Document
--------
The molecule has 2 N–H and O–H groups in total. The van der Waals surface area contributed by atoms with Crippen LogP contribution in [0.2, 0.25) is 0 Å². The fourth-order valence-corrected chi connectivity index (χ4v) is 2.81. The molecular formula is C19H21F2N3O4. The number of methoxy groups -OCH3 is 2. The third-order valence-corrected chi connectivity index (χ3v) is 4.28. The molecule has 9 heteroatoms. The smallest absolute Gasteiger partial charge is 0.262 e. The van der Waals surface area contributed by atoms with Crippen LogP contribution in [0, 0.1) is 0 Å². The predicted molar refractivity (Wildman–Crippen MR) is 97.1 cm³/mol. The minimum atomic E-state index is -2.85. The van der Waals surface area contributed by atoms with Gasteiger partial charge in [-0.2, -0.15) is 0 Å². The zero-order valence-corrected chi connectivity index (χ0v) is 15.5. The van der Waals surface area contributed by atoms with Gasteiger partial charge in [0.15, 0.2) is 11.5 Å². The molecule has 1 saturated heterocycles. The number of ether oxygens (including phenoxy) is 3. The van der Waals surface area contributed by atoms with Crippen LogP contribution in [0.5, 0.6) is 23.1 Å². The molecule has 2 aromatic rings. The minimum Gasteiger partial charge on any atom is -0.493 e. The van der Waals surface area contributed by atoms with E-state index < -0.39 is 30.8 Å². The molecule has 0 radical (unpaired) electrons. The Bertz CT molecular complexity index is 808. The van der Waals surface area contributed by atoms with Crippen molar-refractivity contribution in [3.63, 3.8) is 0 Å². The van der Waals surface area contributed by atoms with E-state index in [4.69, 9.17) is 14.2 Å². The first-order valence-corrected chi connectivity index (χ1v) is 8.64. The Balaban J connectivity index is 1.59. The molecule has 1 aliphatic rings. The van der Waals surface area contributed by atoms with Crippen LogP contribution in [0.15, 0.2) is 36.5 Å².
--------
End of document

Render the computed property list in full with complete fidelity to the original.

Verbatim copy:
The molecule has 2 N–H and O–H groups in total. The van der Waals surface area contributed by atoms with Crippen LogP contribution in [0.2, 0.25) is 0 Å². The fourth-order valence-corrected chi connectivity index (χ4v) is 2.81. The molecular formula is C19H21F2N3O4. The number of methoxy groups -OCH3 is 2. The third-order valence-corrected chi connectivity index (χ3v) is 4.28. The molecule has 9 heteroatoms. The smallest absolute Gasteiger partial charge is 0.262 e. The van der Waals surface area contributed by atoms with Crippen LogP contribution in [0, 0.1) is 0 Å². The predicted molar refractivity (Wildman–Crippen MR) is 97.1 cm³/mol. The minimum atomic E-state index is -2.85. The van der Waals surface area contributed by atoms with Gasteiger partial charge in [-0.2, -0.15) is 0 Å². The zero-order valence-corrected chi connectivity index (χ0v) is 15.5. The van der Waals surface area contributed by atoms with Gasteiger partial charge in [0.15, 0.2) is 11.5 Å². The molecule has 1 saturated heterocycles. The number of ether oxygens (including phenoxy) is 3. The van der Waals surface area contributed by atoms with Crippen LogP contribution in [0.5, 0.6) is 23.1 Å². The molecule has 2 aromatic rings. The minimum Gasteiger partial charge on any atom is -0.493 e. The van der Waals surface area contributed by atoms with E-state index < -0.39 is 30.8 Å². The molecule has 0 radical (unpaired) electrons. The Bertz CT molecular complexity index is 808. The van der Waals surface area contributed by atoms with Crippen molar-refractivity contribution in [3.63, 3.8) is 0 Å². The van der Waals surface area contributed by atoms with E-state index in [4.69, 9.17) is 14.2 Å². The first-order valence-corrected chi connectivity index (χ1v) is 8.64. The Balaban J connectivity index is 1.59. The molecule has 1 aliphatic rings. The van der Waals surface area contributed by atoms with Crippen LogP contribution in [0.15, 0.2) is 36.5 Å².